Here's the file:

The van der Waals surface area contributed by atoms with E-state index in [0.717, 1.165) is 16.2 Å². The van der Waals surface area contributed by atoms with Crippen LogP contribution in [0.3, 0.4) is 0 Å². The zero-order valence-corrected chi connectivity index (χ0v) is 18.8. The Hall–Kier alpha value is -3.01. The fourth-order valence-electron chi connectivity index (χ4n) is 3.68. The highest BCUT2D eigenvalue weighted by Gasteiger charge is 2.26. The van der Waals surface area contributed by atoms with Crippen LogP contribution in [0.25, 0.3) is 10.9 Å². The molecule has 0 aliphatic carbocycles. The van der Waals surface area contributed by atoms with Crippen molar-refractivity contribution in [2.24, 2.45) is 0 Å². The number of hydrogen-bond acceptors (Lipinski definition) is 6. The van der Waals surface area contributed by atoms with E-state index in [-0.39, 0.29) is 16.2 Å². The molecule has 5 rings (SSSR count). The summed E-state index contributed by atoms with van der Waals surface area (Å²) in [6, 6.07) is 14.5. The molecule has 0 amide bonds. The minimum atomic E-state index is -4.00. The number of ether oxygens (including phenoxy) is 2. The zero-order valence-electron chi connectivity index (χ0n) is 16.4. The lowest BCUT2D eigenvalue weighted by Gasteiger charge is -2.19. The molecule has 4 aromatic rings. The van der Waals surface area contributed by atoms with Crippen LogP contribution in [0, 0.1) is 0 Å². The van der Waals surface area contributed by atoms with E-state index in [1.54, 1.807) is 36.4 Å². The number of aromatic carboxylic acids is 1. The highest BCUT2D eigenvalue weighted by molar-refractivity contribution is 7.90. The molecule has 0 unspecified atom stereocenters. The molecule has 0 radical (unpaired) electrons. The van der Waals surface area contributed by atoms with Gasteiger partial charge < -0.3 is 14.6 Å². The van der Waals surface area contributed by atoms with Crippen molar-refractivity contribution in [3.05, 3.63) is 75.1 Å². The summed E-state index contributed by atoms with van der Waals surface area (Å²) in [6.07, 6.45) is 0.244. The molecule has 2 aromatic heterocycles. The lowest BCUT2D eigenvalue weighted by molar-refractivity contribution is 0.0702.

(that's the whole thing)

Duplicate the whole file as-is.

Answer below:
The van der Waals surface area contributed by atoms with E-state index in [0.717, 1.165) is 16.2 Å². The van der Waals surface area contributed by atoms with Crippen LogP contribution in [0.3, 0.4) is 0 Å². The zero-order valence-corrected chi connectivity index (χ0v) is 18.8. The Hall–Kier alpha value is -3.01. The fourth-order valence-electron chi connectivity index (χ4n) is 3.68. The highest BCUT2D eigenvalue weighted by Gasteiger charge is 2.26. The van der Waals surface area contributed by atoms with Crippen LogP contribution in [0.25, 0.3) is 10.9 Å². The molecule has 0 aliphatic carbocycles. The van der Waals surface area contributed by atoms with Crippen molar-refractivity contribution in [2.24, 2.45) is 0 Å². The number of hydrogen-bond acceptors (Lipinski definition) is 6. The van der Waals surface area contributed by atoms with E-state index in [-0.39, 0.29) is 16.2 Å². The molecule has 5 rings (SSSR count). The summed E-state index contributed by atoms with van der Waals surface area (Å²) in [6, 6.07) is 14.5. The molecule has 0 amide bonds. The minimum atomic E-state index is -4.00. The number of ether oxygens (including phenoxy) is 2. The zero-order valence-electron chi connectivity index (χ0n) is 16.4. The lowest BCUT2D eigenvalue weighted by Gasteiger charge is -2.19. The molecule has 4 aromatic rings. The van der Waals surface area contributed by atoms with Crippen LogP contribution in [0, 0.1) is 0 Å². The van der Waals surface area contributed by atoms with E-state index in [1.54, 1.807) is 36.4 Å². The number of aromatic carboxylic acids is 1. The highest BCUT2D eigenvalue weighted by molar-refractivity contribution is 7.90. The molecule has 0 unspecified atom stereocenters. The molecule has 0 radical (unpaired) electrons. The van der Waals surface area contributed by atoms with Gasteiger partial charge < -0.3 is 14.6 Å². The van der Waals surface area contributed by atoms with Crippen molar-refractivity contribution in [3.05, 3.63) is 75.1 Å². The summed E-state index contributed by atoms with van der Waals surface area (Å²) in [6.07, 6.45) is 0.244. The molecule has 2 aromatic heterocycles. The lowest BCUT2D eigenvalue weighted by molar-refractivity contribution is 0.0702.